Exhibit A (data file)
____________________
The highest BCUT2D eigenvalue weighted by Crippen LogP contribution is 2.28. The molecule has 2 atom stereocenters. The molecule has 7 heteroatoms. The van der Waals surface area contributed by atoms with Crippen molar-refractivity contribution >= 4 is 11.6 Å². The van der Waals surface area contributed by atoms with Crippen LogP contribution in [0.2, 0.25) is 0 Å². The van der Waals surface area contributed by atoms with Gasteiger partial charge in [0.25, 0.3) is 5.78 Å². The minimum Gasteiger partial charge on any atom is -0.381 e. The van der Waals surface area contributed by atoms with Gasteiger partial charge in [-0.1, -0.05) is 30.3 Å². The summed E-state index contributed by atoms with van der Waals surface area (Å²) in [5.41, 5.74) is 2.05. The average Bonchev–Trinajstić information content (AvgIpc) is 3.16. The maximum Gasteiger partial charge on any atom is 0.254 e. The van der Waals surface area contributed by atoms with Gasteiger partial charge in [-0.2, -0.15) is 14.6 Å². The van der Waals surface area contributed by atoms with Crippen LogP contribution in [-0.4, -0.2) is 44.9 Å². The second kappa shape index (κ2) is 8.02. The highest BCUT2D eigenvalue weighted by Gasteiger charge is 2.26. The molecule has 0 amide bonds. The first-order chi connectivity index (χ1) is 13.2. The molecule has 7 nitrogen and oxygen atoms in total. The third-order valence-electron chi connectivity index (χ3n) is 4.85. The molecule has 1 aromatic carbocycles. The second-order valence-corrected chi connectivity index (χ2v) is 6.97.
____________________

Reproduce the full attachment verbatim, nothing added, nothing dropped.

The highest BCUT2D eigenvalue weighted by Crippen LogP contribution is 2.28. The molecule has 2 atom stereocenters. The molecule has 7 heteroatoms. The van der Waals surface area contributed by atoms with Crippen molar-refractivity contribution >= 4 is 11.6 Å². The van der Waals surface area contributed by atoms with Crippen LogP contribution in [0.2, 0.25) is 0 Å². The van der Waals surface area contributed by atoms with Gasteiger partial charge in [0.25, 0.3) is 5.78 Å². The minimum Gasteiger partial charge on any atom is -0.381 e. The van der Waals surface area contributed by atoms with Gasteiger partial charge in [-0.1, -0.05) is 30.3 Å². The summed E-state index contributed by atoms with van der Waals surface area (Å²) in [5.41, 5.74) is 2.05. The average Bonchev–Trinajstić information content (AvgIpc) is 3.16. The maximum Gasteiger partial charge on any atom is 0.254 e. The van der Waals surface area contributed by atoms with Gasteiger partial charge in [-0.2, -0.15) is 14.6 Å². The van der Waals surface area contributed by atoms with Crippen LogP contribution in [-0.4, -0.2) is 44.9 Å². The second kappa shape index (κ2) is 8.02. The highest BCUT2D eigenvalue weighted by Gasteiger charge is 2.26. The molecule has 0 amide bonds. The first-order chi connectivity index (χ1) is 13.2. The molecule has 7 nitrogen and oxygen atoms in total. The third-order valence-electron chi connectivity index (χ3n) is 4.85. The molecule has 1 aromatic carbocycles. The second-order valence-corrected chi connectivity index (χ2v) is 6.97.